Writing good English is still an important part of creating a good novel. Of course, this statement should be almost as obvious as the fact that cheddar is yellow and that finding an agent is like looking for an invisible needle in a very large haystack. There are three aspects to writing good English: spelling, grammar and style.
Spelling is making sure that your words are spelt correctly, i.e. in the acceptable way. Assuming you use Microsoft Word, make sure that automatic spell checking is turned on (you know, the red squiggles.) However, there is something you should be aware of. Word does not do contextual spell checking, so for instance if you spell “I always lose at chess” as “I always loose at chess,” then Word won’t detect the mistake. So there’s no excuse for not reading carefully through the manuscript to make sure that spelling mistakes are found. It’s always a good idea to give the manuscript to someone else to proofread before you submit it, as the eye can become so accustomed to words that it sees what it wants to see. This has happened to me on many occasions.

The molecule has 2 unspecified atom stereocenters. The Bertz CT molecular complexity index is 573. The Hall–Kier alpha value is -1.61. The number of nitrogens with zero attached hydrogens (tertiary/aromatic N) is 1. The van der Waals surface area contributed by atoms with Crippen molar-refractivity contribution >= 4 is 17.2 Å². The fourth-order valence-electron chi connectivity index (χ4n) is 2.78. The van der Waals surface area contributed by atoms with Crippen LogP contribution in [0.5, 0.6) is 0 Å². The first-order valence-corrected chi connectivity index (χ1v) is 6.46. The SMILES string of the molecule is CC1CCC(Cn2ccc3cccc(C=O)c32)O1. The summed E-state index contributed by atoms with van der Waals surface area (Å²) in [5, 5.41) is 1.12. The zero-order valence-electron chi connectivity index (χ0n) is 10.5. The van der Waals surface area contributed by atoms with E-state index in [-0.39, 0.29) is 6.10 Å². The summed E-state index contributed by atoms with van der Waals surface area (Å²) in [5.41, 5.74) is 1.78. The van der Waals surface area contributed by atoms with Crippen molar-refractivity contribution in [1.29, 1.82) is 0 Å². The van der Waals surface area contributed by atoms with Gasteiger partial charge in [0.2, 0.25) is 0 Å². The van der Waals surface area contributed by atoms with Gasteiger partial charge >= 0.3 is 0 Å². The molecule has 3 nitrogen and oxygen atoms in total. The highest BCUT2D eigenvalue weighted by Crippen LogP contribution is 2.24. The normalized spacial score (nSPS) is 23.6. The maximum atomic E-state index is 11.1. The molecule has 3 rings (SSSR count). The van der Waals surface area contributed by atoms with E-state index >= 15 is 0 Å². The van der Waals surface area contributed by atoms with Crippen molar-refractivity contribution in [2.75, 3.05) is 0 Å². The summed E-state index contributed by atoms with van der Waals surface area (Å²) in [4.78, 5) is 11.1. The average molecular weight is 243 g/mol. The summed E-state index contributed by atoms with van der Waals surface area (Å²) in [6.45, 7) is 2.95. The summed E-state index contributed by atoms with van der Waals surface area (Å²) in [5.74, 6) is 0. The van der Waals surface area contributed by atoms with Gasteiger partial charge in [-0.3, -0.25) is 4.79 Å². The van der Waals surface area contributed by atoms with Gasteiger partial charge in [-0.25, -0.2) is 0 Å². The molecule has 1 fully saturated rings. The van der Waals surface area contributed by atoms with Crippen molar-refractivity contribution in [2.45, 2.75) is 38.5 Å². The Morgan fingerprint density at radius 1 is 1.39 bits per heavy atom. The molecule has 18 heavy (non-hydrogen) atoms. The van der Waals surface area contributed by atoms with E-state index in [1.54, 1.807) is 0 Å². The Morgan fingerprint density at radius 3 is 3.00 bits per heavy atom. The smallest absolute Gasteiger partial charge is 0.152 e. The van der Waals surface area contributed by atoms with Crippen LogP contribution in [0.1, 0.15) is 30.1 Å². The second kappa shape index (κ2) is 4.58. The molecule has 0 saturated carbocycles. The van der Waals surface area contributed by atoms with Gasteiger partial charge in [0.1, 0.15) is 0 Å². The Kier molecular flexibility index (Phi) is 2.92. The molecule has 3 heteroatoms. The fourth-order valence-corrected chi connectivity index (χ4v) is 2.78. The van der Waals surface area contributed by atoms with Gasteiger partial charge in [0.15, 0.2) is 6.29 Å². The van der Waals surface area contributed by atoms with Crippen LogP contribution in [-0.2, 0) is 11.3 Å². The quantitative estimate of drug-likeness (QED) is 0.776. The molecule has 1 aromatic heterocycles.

Next, comes grammar. Correct grammar means that your writing obeys the rules of the English language. Entire books and lives have been devoted to this subject so I won’t dwell over it. The best thing to do is to get a pocket-sized grammar book and to dip into it occasionally. Knowing the precise rules of English is vital for an author.
Finally, comes the killer: style. Style is to writing what hospitality is to a hotel. Even if your spelling and grammar is perfect, it won’t satisfy the reader if your writing lacks style. Style is all about knowing how to use words and sentences in such a way that the very writing itself is pleasing to the reader, which might actually mean breaking the odd grammar rule on occasion (after all, one of the beauties of English is that it is a very flexible language). The de facto standard book on this subject is “The Elements of Style” by Strunk and White.